Tuesday, August 28, 2012

It's hard to be me...

Strong opinions run in the Thayne family. If you ask me my opinion on almost any subject I will probably have one. Growing up in Orem with four older and often menacing brothers, a strong-willed father, and an ever-even mother I learned early on to stick up for myself.  I learned to argue and defend and fight. Dinner-time at our house was loud. Words like shut-up, idiot, stupid, and worse were passed around with the salt and pepper shakers. Mom withstood all this with good humor. Dad just spoke louder and told us to be quiet.

At school I argued with the teachers. I talked out of turn. In 5th grade a teacher bribed me with a pop at the end of the day if I could stop talking. I put a piece of tape over my mouth to remind me and at the end of the day he took me in the faculty room and bought me a pop. That was one of the proudest moments of my life. In 6th grade I got sent out in the hall for talking. I had to sit amongst the coats until someone came for me. In 7th grade I argued with a history teacher when he said the Ku-Klux-Klan did some good things. In 8th grade I got sent to the office for being obstinate. In tenth grade I got sent to the office for wearing jeans. Yes, if you are younger than me you will find this hard to believe. In 11th grade I loved all my teachers and got along well. In 12th grade I took three hours of art each day, fell in love with pottery, but got in trouble for lying to the teacher and staying until midnight to throw pots after he'd gone home.

I'd like to say that I've improved a lot. And I have, I don't argue much with authority figures, but I feel like it. I keep quiet when I'd like to speak up. People have told me they admire my honesty. An ex-bishop said, he's never known anyone so brutally honest. If only he knew how much I keep to myself. My dad was sick with terminal cancer when he met my then future husband. And he said to Mick, "Just remember one thing and you'll get along fine. Carole is always right."  If only everyone else knew that . . .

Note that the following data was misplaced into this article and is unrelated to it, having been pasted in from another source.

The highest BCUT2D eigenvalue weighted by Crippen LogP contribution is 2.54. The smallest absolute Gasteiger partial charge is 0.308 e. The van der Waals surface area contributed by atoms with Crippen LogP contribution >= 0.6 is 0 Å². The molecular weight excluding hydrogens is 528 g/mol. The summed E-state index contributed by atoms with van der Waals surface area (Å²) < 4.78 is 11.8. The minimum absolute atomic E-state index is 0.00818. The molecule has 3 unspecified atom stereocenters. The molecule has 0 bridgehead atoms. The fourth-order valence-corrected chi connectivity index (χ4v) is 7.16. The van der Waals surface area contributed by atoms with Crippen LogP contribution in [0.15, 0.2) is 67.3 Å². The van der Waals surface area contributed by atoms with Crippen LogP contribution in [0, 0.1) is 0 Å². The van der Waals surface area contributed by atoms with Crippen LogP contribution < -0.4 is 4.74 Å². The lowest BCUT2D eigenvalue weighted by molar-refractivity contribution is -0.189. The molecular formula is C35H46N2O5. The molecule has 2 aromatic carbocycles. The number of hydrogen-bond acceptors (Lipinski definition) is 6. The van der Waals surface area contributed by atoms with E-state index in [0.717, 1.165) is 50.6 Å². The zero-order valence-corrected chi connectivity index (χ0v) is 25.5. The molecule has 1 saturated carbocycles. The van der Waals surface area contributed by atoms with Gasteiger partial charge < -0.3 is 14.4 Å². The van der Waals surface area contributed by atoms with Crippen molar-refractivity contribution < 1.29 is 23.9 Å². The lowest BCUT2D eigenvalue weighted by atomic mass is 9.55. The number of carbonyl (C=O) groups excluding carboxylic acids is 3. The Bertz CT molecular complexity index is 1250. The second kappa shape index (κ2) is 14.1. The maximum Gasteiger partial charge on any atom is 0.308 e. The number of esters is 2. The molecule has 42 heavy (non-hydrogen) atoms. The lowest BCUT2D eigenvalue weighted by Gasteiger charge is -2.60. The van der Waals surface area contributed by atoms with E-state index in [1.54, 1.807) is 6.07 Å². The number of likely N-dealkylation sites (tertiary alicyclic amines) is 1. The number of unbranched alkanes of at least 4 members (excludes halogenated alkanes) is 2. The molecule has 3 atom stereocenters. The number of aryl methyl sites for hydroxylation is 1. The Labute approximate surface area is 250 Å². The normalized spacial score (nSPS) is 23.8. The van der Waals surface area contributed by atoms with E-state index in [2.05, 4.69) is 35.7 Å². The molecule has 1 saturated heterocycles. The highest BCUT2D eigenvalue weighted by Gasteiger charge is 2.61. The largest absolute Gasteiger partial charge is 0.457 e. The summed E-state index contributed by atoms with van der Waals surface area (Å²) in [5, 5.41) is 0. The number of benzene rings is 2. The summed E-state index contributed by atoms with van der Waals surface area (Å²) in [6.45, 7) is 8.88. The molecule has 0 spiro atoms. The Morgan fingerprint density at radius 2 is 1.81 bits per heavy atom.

Wednesday, August 1, 2012

Author Braden Bell and his newest Book.

One of my favorite author's was Roald Dahl. I love books for younger readers that challenge and really stretch the imagination. I was drawn into Braden Bell's latest book, The Kindling, because it begins in a school setting, involves magic, strange events, intrigue, and dangerous situations. The beginning reminded me a bit of one of my favorite stories "Matilda" by Roald Dahl and a mixture of Madeline L'Engle's books. In "The Kindling" Conner Dell is confused by some special powers he seems to have and strange behaviors from the school teachers. It seems like just thinking thoughts can make things happen, like things exploding and gym shorts starting on fire. He and his friends don't know which teachers and adults to trust and even the creepy pizza delivery guy seems to keep popping up in odd places.

This is a fun book, with adventure, imagination, and touching scenes. It has some truly frightening life and death situations and keeps things moving until the end.

One of the real perks to being a writer is all the people including authors I've gotten to know. I've known Braden through LDStorymakers (an online group) for a few years now. I got a chance to interview him about his writing and his books. You can read more about him here.  And you can find out how to order a copy.  I have found Braden to be a skilled and accomplished writer. It was fun to hear more about his writing and personal life. Even though I have never met Braden, I consider him a friend. He's the kind of man who I would have wanted as a teacher growing up. It was fun to hear how similar his writing method is to my own. Hear what he has to say! I bet you might get an idea for something you want to write.